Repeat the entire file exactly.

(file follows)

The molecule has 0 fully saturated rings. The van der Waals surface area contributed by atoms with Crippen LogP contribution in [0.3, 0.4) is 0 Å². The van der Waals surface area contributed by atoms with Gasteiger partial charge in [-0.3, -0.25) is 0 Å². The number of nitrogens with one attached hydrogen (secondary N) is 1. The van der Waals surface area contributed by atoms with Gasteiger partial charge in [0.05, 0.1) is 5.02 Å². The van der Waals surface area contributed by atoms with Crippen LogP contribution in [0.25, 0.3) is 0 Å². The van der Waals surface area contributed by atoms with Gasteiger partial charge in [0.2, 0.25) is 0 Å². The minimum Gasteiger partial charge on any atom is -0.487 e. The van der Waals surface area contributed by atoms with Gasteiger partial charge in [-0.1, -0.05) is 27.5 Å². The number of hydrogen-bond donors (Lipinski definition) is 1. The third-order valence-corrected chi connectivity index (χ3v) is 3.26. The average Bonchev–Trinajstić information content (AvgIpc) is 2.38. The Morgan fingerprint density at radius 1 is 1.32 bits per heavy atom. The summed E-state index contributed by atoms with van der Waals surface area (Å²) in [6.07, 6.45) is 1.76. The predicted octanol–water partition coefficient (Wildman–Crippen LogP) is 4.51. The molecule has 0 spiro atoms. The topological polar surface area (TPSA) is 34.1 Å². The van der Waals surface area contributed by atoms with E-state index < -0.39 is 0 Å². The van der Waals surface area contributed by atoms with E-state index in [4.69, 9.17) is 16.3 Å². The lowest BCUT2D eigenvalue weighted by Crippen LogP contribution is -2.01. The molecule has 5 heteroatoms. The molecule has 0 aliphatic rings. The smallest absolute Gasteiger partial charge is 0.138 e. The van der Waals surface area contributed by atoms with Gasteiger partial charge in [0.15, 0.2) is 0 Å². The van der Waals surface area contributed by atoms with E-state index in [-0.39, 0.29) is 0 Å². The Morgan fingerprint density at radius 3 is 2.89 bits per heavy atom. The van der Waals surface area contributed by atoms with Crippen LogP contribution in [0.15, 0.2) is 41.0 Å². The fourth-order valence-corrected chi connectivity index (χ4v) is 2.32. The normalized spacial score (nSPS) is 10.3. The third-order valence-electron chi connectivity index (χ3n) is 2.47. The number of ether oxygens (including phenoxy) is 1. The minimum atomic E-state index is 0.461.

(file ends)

The molecule has 0 fully saturated rings. The van der Waals surface area contributed by atoms with Crippen LogP contribution in [0.3, 0.4) is 0 Å². The van der Waals surface area contributed by atoms with Gasteiger partial charge in [-0.3, -0.25) is 0 Å². The number of nitrogens with one attached hydrogen (secondary N) is 1. The van der Waals surface area contributed by atoms with Gasteiger partial charge in [0.05, 0.1) is 5.02 Å². The van der Waals surface area contributed by atoms with Crippen LogP contribution in [0.25, 0.3) is 0 Å². The van der Waals surface area contributed by atoms with Gasteiger partial charge in [0.2, 0.25) is 0 Å². The minimum Gasteiger partial charge on any atom is -0.487 e. The van der Waals surface area contributed by atoms with Gasteiger partial charge in [-0.1, -0.05) is 27.5 Å². The number of hydrogen-bond donors (Lipinski definition) is 1. The third-order valence-corrected chi connectivity index (χ3v) is 3.26. The average Bonchev–Trinajstić information content (AvgIpc) is 2.38. The Morgan fingerprint density at radius 1 is 1.32 bits per heavy atom. The summed E-state index contributed by atoms with van der Waals surface area (Å²) in [6.07, 6.45) is 1.76. The predicted octanol–water partition coefficient (Wildman–Crippen LogP) is 4.51. The molecule has 0 spiro atoms. The topological polar surface area (TPSA) is 34.1 Å². The van der Waals surface area contributed by atoms with E-state index < -0.39 is 0 Å². The van der Waals surface area contributed by atoms with E-state index in [4.69, 9.17) is 16.3 Å². The lowest BCUT2D eigenvalue weighted by Crippen LogP contribution is -2.01. The molecule has 5 heteroatoms. The molecule has 0 aliphatic rings. The smallest absolute Gasteiger partial charge is 0.138 e. The van der Waals surface area contributed by atoms with Gasteiger partial charge in [0.15, 0.2) is 0 Å². The van der Waals surface area contributed by atoms with E-state index in [-0.39, 0.29) is 0 Å². The Morgan fingerprint density at radius 3 is 2.89 bits per heavy atom. The van der Waals surface area contributed by atoms with Crippen LogP contribution in [0.15, 0.2) is 41.0 Å². The fourth-order valence-corrected chi connectivity index (χ4v) is 2.32. The normalized spacial score (nSPS) is 10.3. The third-order valence-electron chi connectivity index (χ3n) is 2.47. The number of ether oxygens (including phenoxy) is 1. The minimum atomic E-state index is 0.461.